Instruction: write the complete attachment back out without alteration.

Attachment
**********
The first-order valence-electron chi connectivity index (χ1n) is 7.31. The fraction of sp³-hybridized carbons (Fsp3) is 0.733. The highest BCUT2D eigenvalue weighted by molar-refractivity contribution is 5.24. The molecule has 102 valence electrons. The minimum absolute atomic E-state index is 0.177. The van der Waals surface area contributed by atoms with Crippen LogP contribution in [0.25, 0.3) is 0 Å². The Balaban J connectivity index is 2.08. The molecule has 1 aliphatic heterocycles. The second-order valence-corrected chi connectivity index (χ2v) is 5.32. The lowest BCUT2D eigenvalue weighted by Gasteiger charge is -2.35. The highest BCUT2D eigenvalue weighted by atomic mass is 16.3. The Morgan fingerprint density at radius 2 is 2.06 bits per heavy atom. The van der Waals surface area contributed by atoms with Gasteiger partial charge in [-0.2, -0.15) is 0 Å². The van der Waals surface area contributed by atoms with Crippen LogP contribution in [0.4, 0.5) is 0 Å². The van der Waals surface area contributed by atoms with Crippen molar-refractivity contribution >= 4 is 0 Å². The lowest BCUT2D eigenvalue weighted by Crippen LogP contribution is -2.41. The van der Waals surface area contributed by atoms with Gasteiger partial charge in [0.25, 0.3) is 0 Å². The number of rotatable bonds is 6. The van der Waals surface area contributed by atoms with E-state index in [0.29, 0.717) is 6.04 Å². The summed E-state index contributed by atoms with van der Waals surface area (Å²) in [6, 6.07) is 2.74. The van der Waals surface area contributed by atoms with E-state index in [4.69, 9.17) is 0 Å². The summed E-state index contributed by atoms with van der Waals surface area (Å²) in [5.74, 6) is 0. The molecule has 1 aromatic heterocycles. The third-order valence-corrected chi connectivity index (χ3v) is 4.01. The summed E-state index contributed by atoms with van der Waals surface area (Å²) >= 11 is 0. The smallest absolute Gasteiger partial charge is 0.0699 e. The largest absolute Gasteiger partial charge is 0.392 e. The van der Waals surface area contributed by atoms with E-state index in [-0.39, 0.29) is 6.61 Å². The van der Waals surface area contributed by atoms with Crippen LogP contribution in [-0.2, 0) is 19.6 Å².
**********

The first-order valence-electron chi connectivity index (χ1n) is 7.31. The fraction of sp³-hybridized carbons (Fsp3) is 0.733. The highest BCUT2D eigenvalue weighted by molar-refractivity contribution is 5.24. The molecule has 102 valence electrons. The minimum absolute atomic E-state index is 0.177. The van der Waals surface area contributed by atoms with Crippen LogP contribution in [0.25, 0.3) is 0 Å². The Balaban J connectivity index is 2.08. The molecule has 1 aliphatic heterocycles. The second-order valence-corrected chi connectivity index (χ2v) is 5.32. The lowest BCUT2D eigenvalue weighted by Gasteiger charge is -2.35. The highest BCUT2D eigenvalue weighted by atomic mass is 16.3. The Morgan fingerprint density at radius 2 is 2.06 bits per heavy atom. The van der Waals surface area contributed by atoms with Gasteiger partial charge in [-0.2, -0.15) is 0 Å². The van der Waals surface area contributed by atoms with Crippen LogP contribution in [0.4, 0.5) is 0 Å². The van der Waals surface area contributed by atoms with Crippen molar-refractivity contribution >= 4 is 0 Å². The lowest BCUT2D eigenvalue weighted by Crippen LogP contribution is -2.41. The van der Waals surface area contributed by atoms with Gasteiger partial charge in [0.25, 0.3) is 0 Å². The number of rotatable bonds is 6. The van der Waals surface area contributed by atoms with E-state index in [0.29, 0.717) is 6.04 Å². The summed E-state index contributed by atoms with van der Waals surface area (Å²) in [6, 6.07) is 2.74. The van der Waals surface area contributed by atoms with E-state index in [4.69, 9.17) is 0 Å². The summed E-state index contributed by atoms with van der Waals surface area (Å²) in [5.74, 6) is 0. The molecule has 1 aromatic heterocycles. The third-order valence-corrected chi connectivity index (χ3v) is 4.01. The summed E-state index contributed by atoms with van der Waals surface area (Å²) >= 11 is 0. The smallest absolute Gasteiger partial charge is 0.0699 e. The largest absolute Gasteiger partial charge is 0.392 e. The van der Waals surface area contributed by atoms with E-state index in [-0.39, 0.29) is 6.61 Å². The van der Waals surface area contributed by atoms with Crippen LogP contribution in [-0.2, 0) is 19.6 Å².